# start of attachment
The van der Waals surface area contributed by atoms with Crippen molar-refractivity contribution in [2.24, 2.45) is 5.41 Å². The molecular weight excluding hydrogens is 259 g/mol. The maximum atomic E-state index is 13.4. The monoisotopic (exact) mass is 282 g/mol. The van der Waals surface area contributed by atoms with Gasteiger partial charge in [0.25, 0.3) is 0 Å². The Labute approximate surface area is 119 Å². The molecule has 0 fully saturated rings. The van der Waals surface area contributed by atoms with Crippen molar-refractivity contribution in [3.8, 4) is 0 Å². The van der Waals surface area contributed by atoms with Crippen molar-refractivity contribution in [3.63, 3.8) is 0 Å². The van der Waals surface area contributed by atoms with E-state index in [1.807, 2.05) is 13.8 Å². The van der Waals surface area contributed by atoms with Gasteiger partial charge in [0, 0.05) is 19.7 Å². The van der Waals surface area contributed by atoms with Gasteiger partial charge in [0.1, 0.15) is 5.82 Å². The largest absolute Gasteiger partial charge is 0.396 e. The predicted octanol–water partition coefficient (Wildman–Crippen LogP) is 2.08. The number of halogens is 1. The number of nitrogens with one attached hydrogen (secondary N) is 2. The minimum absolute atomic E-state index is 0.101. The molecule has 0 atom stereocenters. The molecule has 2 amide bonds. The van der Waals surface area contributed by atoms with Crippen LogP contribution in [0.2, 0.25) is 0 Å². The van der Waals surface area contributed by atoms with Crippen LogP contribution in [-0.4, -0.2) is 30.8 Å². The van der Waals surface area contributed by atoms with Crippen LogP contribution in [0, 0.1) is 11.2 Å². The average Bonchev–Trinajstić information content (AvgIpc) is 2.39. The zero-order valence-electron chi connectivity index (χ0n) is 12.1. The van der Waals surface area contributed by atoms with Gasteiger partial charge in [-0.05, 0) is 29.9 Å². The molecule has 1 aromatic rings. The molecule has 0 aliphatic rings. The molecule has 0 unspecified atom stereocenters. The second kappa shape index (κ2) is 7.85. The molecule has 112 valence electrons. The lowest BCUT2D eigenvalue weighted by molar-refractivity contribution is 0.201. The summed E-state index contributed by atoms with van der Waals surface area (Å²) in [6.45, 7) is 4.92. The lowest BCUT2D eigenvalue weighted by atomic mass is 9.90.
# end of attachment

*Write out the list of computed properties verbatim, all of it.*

The van der Waals surface area contributed by atoms with Crippen molar-refractivity contribution in [2.24, 2.45) is 5.41 Å². The molecular weight excluding hydrogens is 259 g/mol. The maximum atomic E-state index is 13.4. The monoisotopic (exact) mass is 282 g/mol. The van der Waals surface area contributed by atoms with Gasteiger partial charge in [0.25, 0.3) is 0 Å². The Labute approximate surface area is 119 Å². The molecule has 0 fully saturated rings. The van der Waals surface area contributed by atoms with Crippen molar-refractivity contribution in [3.8, 4) is 0 Å². The van der Waals surface area contributed by atoms with Crippen molar-refractivity contribution in [3.63, 3.8) is 0 Å². The van der Waals surface area contributed by atoms with E-state index in [1.807, 2.05) is 13.8 Å². The van der Waals surface area contributed by atoms with Gasteiger partial charge in [0, 0.05) is 19.7 Å². The van der Waals surface area contributed by atoms with Gasteiger partial charge in [0.1, 0.15) is 5.82 Å². The largest absolute Gasteiger partial charge is 0.396 e. The predicted octanol–water partition coefficient (Wildman–Crippen LogP) is 2.08. The number of halogens is 1. The number of nitrogens with one attached hydrogen (secondary N) is 2. The minimum absolute atomic E-state index is 0.101. The molecule has 0 atom stereocenters. The molecule has 2 amide bonds. The van der Waals surface area contributed by atoms with Crippen LogP contribution in [0.2, 0.25) is 0 Å². The van der Waals surface area contributed by atoms with Crippen LogP contribution in [-0.4, -0.2) is 30.8 Å². The van der Waals surface area contributed by atoms with Crippen LogP contribution in [0, 0.1) is 11.2 Å². The average Bonchev–Trinajstić information content (AvgIpc) is 2.39. The zero-order valence-electron chi connectivity index (χ0n) is 12.1. The van der Waals surface area contributed by atoms with Gasteiger partial charge in [-0.05, 0) is 29.9 Å². The molecule has 1 aromatic rings. The molecule has 0 aliphatic rings. The molecule has 0 unspecified atom stereocenters. The second kappa shape index (κ2) is 7.85. The molecule has 112 valence electrons. The lowest BCUT2D eigenvalue weighted by molar-refractivity contribution is 0.201. The summed E-state index contributed by atoms with van der Waals surface area (Å²) in [6.45, 7) is 4.92. The lowest BCUT2D eigenvalue weighted by atomic mass is 9.90.